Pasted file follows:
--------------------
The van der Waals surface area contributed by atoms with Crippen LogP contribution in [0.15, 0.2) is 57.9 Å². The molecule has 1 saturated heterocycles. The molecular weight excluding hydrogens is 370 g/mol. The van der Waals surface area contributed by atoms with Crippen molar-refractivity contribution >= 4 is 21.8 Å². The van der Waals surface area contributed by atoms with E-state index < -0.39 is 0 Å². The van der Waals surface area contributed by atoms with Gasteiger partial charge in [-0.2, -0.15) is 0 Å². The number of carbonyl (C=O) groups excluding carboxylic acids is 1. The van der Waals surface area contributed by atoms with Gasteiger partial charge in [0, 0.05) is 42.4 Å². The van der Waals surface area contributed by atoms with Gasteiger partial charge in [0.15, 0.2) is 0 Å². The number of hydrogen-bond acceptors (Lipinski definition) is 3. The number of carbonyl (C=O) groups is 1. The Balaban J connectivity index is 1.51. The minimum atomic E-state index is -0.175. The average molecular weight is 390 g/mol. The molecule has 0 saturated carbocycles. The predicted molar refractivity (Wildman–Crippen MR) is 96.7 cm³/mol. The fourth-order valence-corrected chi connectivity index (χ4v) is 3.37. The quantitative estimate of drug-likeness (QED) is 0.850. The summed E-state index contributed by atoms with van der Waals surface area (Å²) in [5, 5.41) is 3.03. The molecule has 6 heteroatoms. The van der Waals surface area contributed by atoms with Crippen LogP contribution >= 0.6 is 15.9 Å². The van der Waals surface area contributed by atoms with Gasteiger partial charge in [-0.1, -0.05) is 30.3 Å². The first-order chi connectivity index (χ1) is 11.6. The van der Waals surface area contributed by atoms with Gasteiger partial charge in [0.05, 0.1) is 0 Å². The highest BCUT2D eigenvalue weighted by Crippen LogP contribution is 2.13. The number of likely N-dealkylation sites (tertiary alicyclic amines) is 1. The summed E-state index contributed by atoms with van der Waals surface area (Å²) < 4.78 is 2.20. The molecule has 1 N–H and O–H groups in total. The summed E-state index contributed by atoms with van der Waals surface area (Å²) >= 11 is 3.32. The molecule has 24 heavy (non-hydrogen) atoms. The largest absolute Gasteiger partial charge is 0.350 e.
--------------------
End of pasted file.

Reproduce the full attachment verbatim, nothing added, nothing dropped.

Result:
The van der Waals surface area contributed by atoms with Crippen LogP contribution in [0.15, 0.2) is 57.9 Å². The molecule has 1 saturated heterocycles. The molecular weight excluding hydrogens is 370 g/mol. The van der Waals surface area contributed by atoms with Crippen molar-refractivity contribution >= 4 is 21.8 Å². The van der Waals surface area contributed by atoms with E-state index < -0.39 is 0 Å². The van der Waals surface area contributed by atoms with Gasteiger partial charge in [-0.2, -0.15) is 0 Å². The number of carbonyl (C=O) groups excluding carboxylic acids is 1. The van der Waals surface area contributed by atoms with Gasteiger partial charge in [0, 0.05) is 42.4 Å². The van der Waals surface area contributed by atoms with Gasteiger partial charge in [0.15, 0.2) is 0 Å². The number of hydrogen-bond acceptors (Lipinski definition) is 3. The number of carbonyl (C=O) groups is 1. The Balaban J connectivity index is 1.51. The minimum atomic E-state index is -0.175. The average molecular weight is 390 g/mol. The molecule has 0 saturated carbocycles. The predicted molar refractivity (Wildman–Crippen MR) is 96.7 cm³/mol. The fourth-order valence-corrected chi connectivity index (χ4v) is 3.37. The quantitative estimate of drug-likeness (QED) is 0.850. The summed E-state index contributed by atoms with van der Waals surface area (Å²) in [5, 5.41) is 3.03. The molecule has 6 heteroatoms. The van der Waals surface area contributed by atoms with Crippen LogP contribution >= 0.6 is 15.9 Å². The van der Waals surface area contributed by atoms with Gasteiger partial charge in [-0.1, -0.05) is 30.3 Å². The first-order chi connectivity index (χ1) is 11.6. The van der Waals surface area contributed by atoms with Gasteiger partial charge in [0.05, 0.1) is 0 Å². The highest BCUT2D eigenvalue weighted by Crippen LogP contribution is 2.13. The number of likely N-dealkylation sites (tertiary alicyclic amines) is 1. The summed E-state index contributed by atoms with van der Waals surface area (Å²) < 4.78 is 2.20. The molecule has 1 N–H and O–H groups in total. The summed E-state index contributed by atoms with van der Waals surface area (Å²) >= 11 is 3.32. The molecule has 24 heavy (non-hydrogen) atoms. The largest absolute Gasteiger partial charge is 0.350 e.